There’s buried treasure in storage trunks in attics, in cardboard boxes in basements and on forgotten shelves in closets. If it’s not unearthed, it will be an incalculable loss to the current generation and generations to come. The valuables are old war letters. There are centuries of them, pages sometimes faded and crumbling, written between combatants at the front and their loved ones back home.
One American historian, Andrew Carroll, is on a mission to rescue these historical letters. He constantly carries more than 20 of them, some with tear stains and bullet holes, from over two centuries of American wars going back to the revolution. He travels the United States asking people to keep a lookout for these precious documents in desk drawers, yard sales and sometimes trash bins. He himself has donated tens of thousands to the Center for American War Letters in California, of which he is now the director.
The Historical Value of War Letters
War letters are interesting. The literary quality of the writing varies greatly, but with all of them, the inherent allure of the topic is enough to keep readers engaged. Their value, however, goes beyond their ability to entertain and enlighten.
They’re an effective tool for teaching history. People who are uninterested in maps and dates begin to see the importance of history when it’s told in terms of real people and their place in it. Those who are history buffs will be delighted to fill gaps in their knowledge and add books of compiled historical letters to their shelves.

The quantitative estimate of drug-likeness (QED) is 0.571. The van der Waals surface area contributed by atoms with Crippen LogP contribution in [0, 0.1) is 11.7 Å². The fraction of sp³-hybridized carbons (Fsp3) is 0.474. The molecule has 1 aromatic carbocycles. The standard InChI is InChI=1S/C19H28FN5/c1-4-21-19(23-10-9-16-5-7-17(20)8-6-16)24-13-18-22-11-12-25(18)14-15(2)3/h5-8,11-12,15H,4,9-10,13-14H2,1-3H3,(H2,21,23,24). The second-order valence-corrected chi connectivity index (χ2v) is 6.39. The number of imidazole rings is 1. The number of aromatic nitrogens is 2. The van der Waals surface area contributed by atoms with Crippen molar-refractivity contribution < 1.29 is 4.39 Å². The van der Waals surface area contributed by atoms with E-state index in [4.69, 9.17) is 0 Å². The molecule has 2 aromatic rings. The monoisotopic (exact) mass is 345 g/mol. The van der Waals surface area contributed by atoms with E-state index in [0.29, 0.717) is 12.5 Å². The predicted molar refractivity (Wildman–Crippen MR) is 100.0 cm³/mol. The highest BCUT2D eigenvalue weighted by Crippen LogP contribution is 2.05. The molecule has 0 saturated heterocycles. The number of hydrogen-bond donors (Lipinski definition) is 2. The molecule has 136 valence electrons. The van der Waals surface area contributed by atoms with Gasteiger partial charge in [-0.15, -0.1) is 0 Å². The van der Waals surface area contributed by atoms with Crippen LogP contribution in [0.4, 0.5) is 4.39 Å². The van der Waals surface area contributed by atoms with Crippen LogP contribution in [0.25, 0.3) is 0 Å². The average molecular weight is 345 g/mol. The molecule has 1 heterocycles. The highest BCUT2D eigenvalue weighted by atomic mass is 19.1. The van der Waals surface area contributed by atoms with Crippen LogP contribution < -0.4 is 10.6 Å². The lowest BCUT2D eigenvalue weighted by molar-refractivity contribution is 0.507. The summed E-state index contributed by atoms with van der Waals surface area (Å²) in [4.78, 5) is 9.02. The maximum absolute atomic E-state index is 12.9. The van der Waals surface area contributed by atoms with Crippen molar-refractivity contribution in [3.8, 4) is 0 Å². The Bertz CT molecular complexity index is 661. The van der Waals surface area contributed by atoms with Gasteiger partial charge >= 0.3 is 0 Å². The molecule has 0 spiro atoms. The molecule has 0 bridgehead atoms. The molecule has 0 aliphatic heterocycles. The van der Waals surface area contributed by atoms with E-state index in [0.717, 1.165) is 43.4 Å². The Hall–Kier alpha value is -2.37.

The letters confirm historical events and bring them alive. For example, there’s a letter from an American soldier who entered Buchenwald days after it was liberated. His stark description of the horrors serves as a confirmation of the severity of the Holocaust and a refutation to those who downplay it.
It’s likely that the view from the combatant aboard a ship or in the trenches will help to resolve historical debates. Commentary written well after the fact lacks the immediacy of descriptions penned within days by people who were actually there.
Letters from the front democratise the telling of history. They don’t allow the winners and the prominent people to be the sole owners of the story. Letter-based history is people’s history. Without these documents, the voice of those who did the dirty work of war could be forgotten.
Lessons from Historical Letters
These historical letters may confirm details and settle arguments, and another great value is that they remind us what it’s like to be a nation at war. Often the pages of scholarly history books are antiseptic. With letters from the front, there’s no getting around the suffering and the sacrifices both in the field and at home. Everyone knows the cliché that “war is hell,” but these documents underscore the reality behind the cliché.
These letters sometimes offer fascinating and unexpected gems. For instance, a U.S. Army Lieutenant writes of meeting a “Red Cross lieut. named Hemingway” in 1918. It may be the earliest extant reference to Ernest Hemingway’s war service.
Collecting war letters started as a hobby for Carroll, but now it’s his full-time occupation. He calls his effort the Million Letters Campaign, although he’s still a long way from that number. He’s also turning more attention to the emails and text messages from recent wars.
The veterans of the First World War are all gone and those from World War II won’t be around much longer. If their descendants don’t want the letters, it’s best to put them in the hands of those who do.
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